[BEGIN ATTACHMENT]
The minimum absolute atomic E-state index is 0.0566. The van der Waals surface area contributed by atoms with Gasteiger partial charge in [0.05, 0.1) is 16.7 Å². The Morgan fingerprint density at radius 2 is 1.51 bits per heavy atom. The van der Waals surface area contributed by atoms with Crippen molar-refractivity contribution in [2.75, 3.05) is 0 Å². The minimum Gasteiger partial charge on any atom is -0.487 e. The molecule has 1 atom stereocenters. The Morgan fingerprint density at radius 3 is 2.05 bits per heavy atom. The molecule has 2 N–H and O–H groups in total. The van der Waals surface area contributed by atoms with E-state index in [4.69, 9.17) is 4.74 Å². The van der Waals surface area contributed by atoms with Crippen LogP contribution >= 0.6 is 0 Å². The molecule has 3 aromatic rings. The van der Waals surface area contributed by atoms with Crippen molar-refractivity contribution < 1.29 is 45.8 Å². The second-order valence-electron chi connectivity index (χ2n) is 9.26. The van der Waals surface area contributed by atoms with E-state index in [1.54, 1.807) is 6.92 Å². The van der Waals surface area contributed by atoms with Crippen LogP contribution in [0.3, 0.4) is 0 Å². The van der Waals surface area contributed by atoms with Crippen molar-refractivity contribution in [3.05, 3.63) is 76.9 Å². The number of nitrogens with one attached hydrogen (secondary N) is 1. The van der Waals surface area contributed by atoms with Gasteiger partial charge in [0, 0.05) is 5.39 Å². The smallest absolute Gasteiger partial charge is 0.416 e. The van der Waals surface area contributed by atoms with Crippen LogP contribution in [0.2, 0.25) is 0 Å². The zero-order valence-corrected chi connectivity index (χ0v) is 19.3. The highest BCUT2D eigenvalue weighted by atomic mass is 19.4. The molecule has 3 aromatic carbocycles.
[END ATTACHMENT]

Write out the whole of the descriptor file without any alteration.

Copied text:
The minimum absolute atomic E-state index is 0.0566. The van der Waals surface area contributed by atoms with Gasteiger partial charge in [0.05, 0.1) is 16.7 Å². The Morgan fingerprint density at radius 2 is 1.51 bits per heavy atom. The van der Waals surface area contributed by atoms with Crippen molar-refractivity contribution in [2.75, 3.05) is 0 Å². The minimum Gasteiger partial charge on any atom is -0.487 e. The molecule has 1 atom stereocenters. The Morgan fingerprint density at radius 3 is 2.05 bits per heavy atom. The molecule has 2 N–H and O–H groups in total. The van der Waals surface area contributed by atoms with E-state index in [4.69, 9.17) is 4.74 Å². The van der Waals surface area contributed by atoms with Crippen LogP contribution >= 0.6 is 0 Å². The molecule has 3 aromatic rings. The van der Waals surface area contributed by atoms with Crippen molar-refractivity contribution < 1.29 is 45.8 Å². The second-order valence-electron chi connectivity index (χ2n) is 9.26. The van der Waals surface area contributed by atoms with E-state index in [1.54, 1.807) is 6.92 Å². The van der Waals surface area contributed by atoms with Crippen LogP contribution in [0.3, 0.4) is 0 Å². The van der Waals surface area contributed by atoms with Crippen molar-refractivity contribution in [3.05, 3.63) is 76.9 Å². The number of nitrogens with one attached hydrogen (secondary N) is 1. The van der Waals surface area contributed by atoms with Gasteiger partial charge in [0, 0.05) is 5.39 Å². The smallest absolute Gasteiger partial charge is 0.416 e. The van der Waals surface area contributed by atoms with Crippen LogP contribution in [0.2, 0.25) is 0 Å². The zero-order valence-corrected chi connectivity index (χ0v) is 19.3. The highest BCUT2D eigenvalue weighted by atomic mass is 19.4. The molecule has 3 aromatic carbocycles.